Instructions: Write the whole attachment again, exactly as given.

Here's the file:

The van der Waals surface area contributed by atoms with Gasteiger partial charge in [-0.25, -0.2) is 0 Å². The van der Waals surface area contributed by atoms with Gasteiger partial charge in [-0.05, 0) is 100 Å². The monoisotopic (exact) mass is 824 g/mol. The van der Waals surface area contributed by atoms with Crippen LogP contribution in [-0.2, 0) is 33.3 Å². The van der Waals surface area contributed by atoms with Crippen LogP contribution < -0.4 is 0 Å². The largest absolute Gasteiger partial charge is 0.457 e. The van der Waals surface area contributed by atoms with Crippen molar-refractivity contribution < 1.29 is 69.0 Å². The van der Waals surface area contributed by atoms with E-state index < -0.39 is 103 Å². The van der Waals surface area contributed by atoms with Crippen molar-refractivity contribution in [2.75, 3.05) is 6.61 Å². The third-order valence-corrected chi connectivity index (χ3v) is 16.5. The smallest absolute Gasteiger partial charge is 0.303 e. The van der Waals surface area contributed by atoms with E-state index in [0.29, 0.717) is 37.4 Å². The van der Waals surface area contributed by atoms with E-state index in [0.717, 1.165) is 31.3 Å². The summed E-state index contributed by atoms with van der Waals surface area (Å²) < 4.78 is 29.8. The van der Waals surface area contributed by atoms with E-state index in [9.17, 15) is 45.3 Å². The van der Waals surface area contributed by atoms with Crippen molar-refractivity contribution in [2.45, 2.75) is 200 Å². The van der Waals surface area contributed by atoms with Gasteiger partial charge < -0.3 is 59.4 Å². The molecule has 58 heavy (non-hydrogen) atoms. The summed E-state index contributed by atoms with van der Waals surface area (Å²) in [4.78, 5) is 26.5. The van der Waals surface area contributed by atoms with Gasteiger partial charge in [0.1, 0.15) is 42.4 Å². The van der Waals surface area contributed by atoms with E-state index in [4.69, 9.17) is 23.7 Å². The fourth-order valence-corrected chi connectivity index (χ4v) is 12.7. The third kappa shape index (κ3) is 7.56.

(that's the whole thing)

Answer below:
The van der Waals surface area contributed by atoms with Gasteiger partial charge in [-0.25, -0.2) is 0 Å². The van der Waals surface area contributed by atoms with Gasteiger partial charge in [-0.05, 0) is 100 Å². The monoisotopic (exact) mass is 824 g/mol. The van der Waals surface area contributed by atoms with Crippen LogP contribution in [-0.2, 0) is 33.3 Å². The van der Waals surface area contributed by atoms with Crippen LogP contribution < -0.4 is 0 Å². The largest absolute Gasteiger partial charge is 0.457 e. The van der Waals surface area contributed by atoms with Crippen molar-refractivity contribution < 1.29 is 69.0 Å². The van der Waals surface area contributed by atoms with E-state index < -0.39 is 103 Å². The van der Waals surface area contributed by atoms with Crippen molar-refractivity contribution in [2.75, 3.05) is 6.61 Å². The third-order valence-corrected chi connectivity index (χ3v) is 16.5. The smallest absolute Gasteiger partial charge is 0.303 e. The van der Waals surface area contributed by atoms with E-state index in [0.29, 0.717) is 37.4 Å². The van der Waals surface area contributed by atoms with E-state index in [0.717, 1.165) is 31.3 Å². The summed E-state index contributed by atoms with van der Waals surface area (Å²) < 4.78 is 29.8. The van der Waals surface area contributed by atoms with E-state index in [9.17, 15) is 45.3 Å². The van der Waals surface area contributed by atoms with Crippen molar-refractivity contribution in [2.45, 2.75) is 200 Å². The van der Waals surface area contributed by atoms with Gasteiger partial charge < -0.3 is 59.4 Å². The molecule has 58 heavy (non-hydrogen) atoms. The summed E-state index contributed by atoms with van der Waals surface area (Å²) in [4.78, 5) is 26.5. The van der Waals surface area contributed by atoms with Gasteiger partial charge in [0.1, 0.15) is 42.4 Å². The van der Waals surface area contributed by atoms with E-state index in [4.69, 9.17) is 23.7 Å². The fourth-order valence-corrected chi connectivity index (χ4v) is 12.7. The third kappa shape index (κ3) is 7.56.